They are well off, in the prime of their lives - and they're worried.
They are the children of the 60s: financially secure and confident about where their own lives are headed. But they worry all the same, not just about the economy, but about the path New Zealand is taking and whether we are doing enough to look after the environment and our core values.
They are not the only ones.
The first Fairfax Media-Ipsos political poll reveals Kiwis fall into five main groups - and depending which group we are in, our concerns can be remarkably similar.
Ipsos pollster Duncan Stuart says just under half of us fall into one of the two biggest groups - those who are ambivalent about their own future, but happy with the Government in general, and those who are anxious about their own futures and also unhappy with the direction of the current Government. Each group accounts for about 24 per cent of the population.
The first group might be in two minds about their own personal outlook, yet they feel the country itself is headed in the right direction, Mr Stuart says.
The second group, those who are anxious and unhappy with the direction under National, are predominantly aged 40-plus and are not just anxious about their own lives - they worry that New Zealand does not look after its people, that our communities are under strain and that the Government is not looking after our core values.
And then there are those children of the 60s.
This group feels optimistic about their own prospects - but are not so sure about the nation's direction - "not so much in terms of the economy, but in terms of us looking after the environment or protecting our core values", says Mr Stuart.
They tend to be financially secure, are aged in their 40s and 50s and, along with another key group - those who are financially insecure but are also worried for New Zealand values - make up a key electoral battleground.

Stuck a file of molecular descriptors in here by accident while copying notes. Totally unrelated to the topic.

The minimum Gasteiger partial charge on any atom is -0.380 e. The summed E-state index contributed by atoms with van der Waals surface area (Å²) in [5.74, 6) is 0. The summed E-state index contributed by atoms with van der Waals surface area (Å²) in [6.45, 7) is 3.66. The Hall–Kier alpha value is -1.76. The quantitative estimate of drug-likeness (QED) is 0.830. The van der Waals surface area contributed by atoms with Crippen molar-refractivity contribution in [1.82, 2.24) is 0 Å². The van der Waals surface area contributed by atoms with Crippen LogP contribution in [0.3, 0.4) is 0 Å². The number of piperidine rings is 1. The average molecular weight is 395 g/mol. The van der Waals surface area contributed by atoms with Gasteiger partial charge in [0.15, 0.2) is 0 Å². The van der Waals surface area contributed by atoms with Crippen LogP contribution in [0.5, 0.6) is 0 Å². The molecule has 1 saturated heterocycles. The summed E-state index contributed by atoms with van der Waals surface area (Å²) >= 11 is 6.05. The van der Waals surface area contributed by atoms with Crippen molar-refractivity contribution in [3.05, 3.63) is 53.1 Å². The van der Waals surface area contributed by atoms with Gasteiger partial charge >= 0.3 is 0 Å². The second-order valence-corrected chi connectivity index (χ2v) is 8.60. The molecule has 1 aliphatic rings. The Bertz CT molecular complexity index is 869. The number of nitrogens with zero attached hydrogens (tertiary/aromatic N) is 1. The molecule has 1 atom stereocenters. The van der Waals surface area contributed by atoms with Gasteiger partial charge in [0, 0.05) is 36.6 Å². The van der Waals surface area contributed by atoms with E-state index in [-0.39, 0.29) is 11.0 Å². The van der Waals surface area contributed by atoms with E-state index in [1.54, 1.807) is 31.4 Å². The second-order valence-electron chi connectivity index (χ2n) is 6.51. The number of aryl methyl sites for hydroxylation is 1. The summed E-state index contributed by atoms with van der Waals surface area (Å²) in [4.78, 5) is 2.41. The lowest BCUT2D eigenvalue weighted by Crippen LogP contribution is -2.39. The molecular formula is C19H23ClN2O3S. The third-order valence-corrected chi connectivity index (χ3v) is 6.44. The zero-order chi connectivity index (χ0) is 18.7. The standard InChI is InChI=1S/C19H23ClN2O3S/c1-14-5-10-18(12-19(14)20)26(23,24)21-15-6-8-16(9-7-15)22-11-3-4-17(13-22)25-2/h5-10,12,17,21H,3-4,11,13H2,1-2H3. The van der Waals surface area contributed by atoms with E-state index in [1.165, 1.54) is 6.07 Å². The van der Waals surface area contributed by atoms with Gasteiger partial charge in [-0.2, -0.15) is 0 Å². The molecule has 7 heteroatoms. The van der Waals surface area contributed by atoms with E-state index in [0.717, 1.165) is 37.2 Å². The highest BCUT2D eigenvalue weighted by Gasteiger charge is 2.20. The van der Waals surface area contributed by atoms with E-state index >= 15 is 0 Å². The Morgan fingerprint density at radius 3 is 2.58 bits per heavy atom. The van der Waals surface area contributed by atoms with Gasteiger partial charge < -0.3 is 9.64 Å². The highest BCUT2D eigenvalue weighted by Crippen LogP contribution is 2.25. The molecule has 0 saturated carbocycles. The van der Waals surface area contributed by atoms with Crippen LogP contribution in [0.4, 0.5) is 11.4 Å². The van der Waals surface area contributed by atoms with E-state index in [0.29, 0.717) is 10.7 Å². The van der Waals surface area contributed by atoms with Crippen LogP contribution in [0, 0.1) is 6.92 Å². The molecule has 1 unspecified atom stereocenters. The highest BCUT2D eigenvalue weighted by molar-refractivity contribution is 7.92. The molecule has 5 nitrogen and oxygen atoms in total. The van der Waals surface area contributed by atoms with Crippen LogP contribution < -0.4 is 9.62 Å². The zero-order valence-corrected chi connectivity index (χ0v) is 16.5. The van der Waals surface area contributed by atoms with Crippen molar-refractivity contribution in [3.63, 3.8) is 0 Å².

Together those two groups account for 36 per cent of the voting public and they are the most torn over the way to vote - for them the battleground issues are similar but not identical, Mr Stuart says.
To win over the financially secure group, Prime Minister John Key has to convince them that the Government cares sufficiently about the environment and about the health of our society - for example in terms of race relations.
'To win over the wavering group [those who are financially insecure and worried about New Zealand values] the issue, primarily, is the economy - but again this group is also concerned about the protection of core New Zealand values and whether the Government is protecting these or selling these out.'
The remainder of the country seem to fall into the group of those who are positive and optimistic about their own lives, and who are also happy with the Government and the country in general.
Perhaps surprisingly, it is young males in their 20s and 30s who are most likely to fall into this group.
"[They] feel very optimistic in terms of their own lives, and very positive about the general direction of Government. They agree strongly that New Zealand looks after its people and that the economy is on the right track.'
But the poll findings suggest that it is hard to carry that sort of optimism and confidence in society into older age. 'Few over 50s feel this way'. Fairfax NZ
- © Fairfax NZ News
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